Whoa. Will someone please explain to me why this news isn’t making bigger waves than it is? I mean, I understand the morbid fascination with kidnappings and massacres, but isn’t the start of oil production in Philippine territorial waters something to write about?

Whoever is running the department of public morale (if there isn’t such a department, then there damned well ought to be!) should totally capitalize on this. If it were me (HAH!), I’d organize tourist trips to see the oil rig; study trips that’ll take kids out to the well and give them a first hand look at how those things work; i’d set up a promo scheme that’ll funnel consumers to those companies that sell petrol and petroleum products produced from locally sourced oil. Haha. I think I’m oil drunk!

Too bad I’m prolly gonna wake up tomorrow to find some shmuck saying there’s nothing to get excited about, or that the whole deal should be called off because someone thinks that GMA will benefit from this somehow.

Filed under: environment, news, , ,

Earth Day

So who says actors aren’t worth anything?

Today, April 22nd, we celebrate Earth Day. The first celebration of Earth Day was in 1970, in the US. Since then, it has been called the “largest secular holiday in the world;” celebrated in at least 175 countries, by more than half a billion people across the world.

What does that have to do with actors, you ask. Well, Earth Day is celebrated on April 22 because that was the birthday of Eddie Albert, an actor who did alot of work with environmental causes and groups before it was cool to be green.

Incidentally, April 22 is also Lenin’s birthday, which prolly explains why some people still insist that environmentalists are actually communists in green-face. Stupid, that. You don’t have to be communist to care about the planet.

Anyway, enough history. Let’s talk about now.

When i was in Taiwan awhile back, I was struck by a question that the cashier at a 7-11 asked me. “You want a bag?” There I was, holding a six-pack of coke, several bags of chips, shampoo, a toothbrush and other unmentionables, and I was like “ya think?”

The guy looked at me, then at my huge purse, then back at me with a look of disgust. He shrugged and mad a big show of taking back a few coins from the change he had given me. I was paying for the plastic bag! Me and my ‘entitled’ brain could barely articulate my outrage at being made to pay for something I took for granted at home. Good thing too, that a bit of lock-jaw had prevented me from sticking my foot in my mouth because i quickly realized what was happening. I was being made to take personal responsibility for something that, in all likelihood, was going to end up killing a turtle somewhere because the poor thing thought it was a jellyfish.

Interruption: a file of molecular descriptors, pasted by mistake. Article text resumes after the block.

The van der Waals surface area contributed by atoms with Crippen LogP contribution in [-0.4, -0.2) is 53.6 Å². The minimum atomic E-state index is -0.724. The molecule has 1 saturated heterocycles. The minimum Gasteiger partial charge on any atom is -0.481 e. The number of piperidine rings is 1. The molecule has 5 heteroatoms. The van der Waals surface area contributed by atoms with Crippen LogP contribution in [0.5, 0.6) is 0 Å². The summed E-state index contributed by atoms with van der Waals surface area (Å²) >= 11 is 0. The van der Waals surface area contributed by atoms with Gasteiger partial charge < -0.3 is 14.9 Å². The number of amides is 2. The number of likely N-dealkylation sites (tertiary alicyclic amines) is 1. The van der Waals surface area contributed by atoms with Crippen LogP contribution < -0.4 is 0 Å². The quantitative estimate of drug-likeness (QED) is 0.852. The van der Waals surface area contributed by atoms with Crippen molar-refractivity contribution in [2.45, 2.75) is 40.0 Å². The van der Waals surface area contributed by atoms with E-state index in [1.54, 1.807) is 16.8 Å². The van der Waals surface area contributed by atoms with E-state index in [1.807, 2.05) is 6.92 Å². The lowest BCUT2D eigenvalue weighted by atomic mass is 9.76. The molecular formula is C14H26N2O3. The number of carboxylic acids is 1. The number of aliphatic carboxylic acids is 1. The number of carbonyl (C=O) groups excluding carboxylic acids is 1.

When I got back to my hotel room, I folded up that plastic bag like a good earth-citizen and tucked it away for recycling. That bag is now hanging on my wall, reminding me not to forget that I did something important.

Yeah. It’s that important.

The raw material of plastic bags is oil. Therefore, the more we use plastic bags, the more we waste oil – a non-renewable energy source.The petroleum-based plastic bags take decades to break down, so if they are not recycled they litter. It creates visual pollution: in the streets, on the beaches etc. Also, they can clog roadside drains, which could cause street flooding during heavy rainfall. Plastic bags can be recycled but it rarely happens: according to the United States Environmental Protection Agency, only 1% of plastic bags were recycled in 2000, against twenty percent for paper bags.They endanger wildlife and particularly sea life such as sea turtles and dolphins which can die of entanglement, suffocation, and ingestion.

See what I mean about turtles?

When I got back, I was on fire with this idea of making cheap canvass bags and marketing them as replacements for plastic bags. That lasted all of three days. On the fourth day of my return, I had to go grocery shopping with my mom and I saw that they had this green bag made of canvass – or something like it. Good for the environment, lousy for my budding entrepreneurial spirit.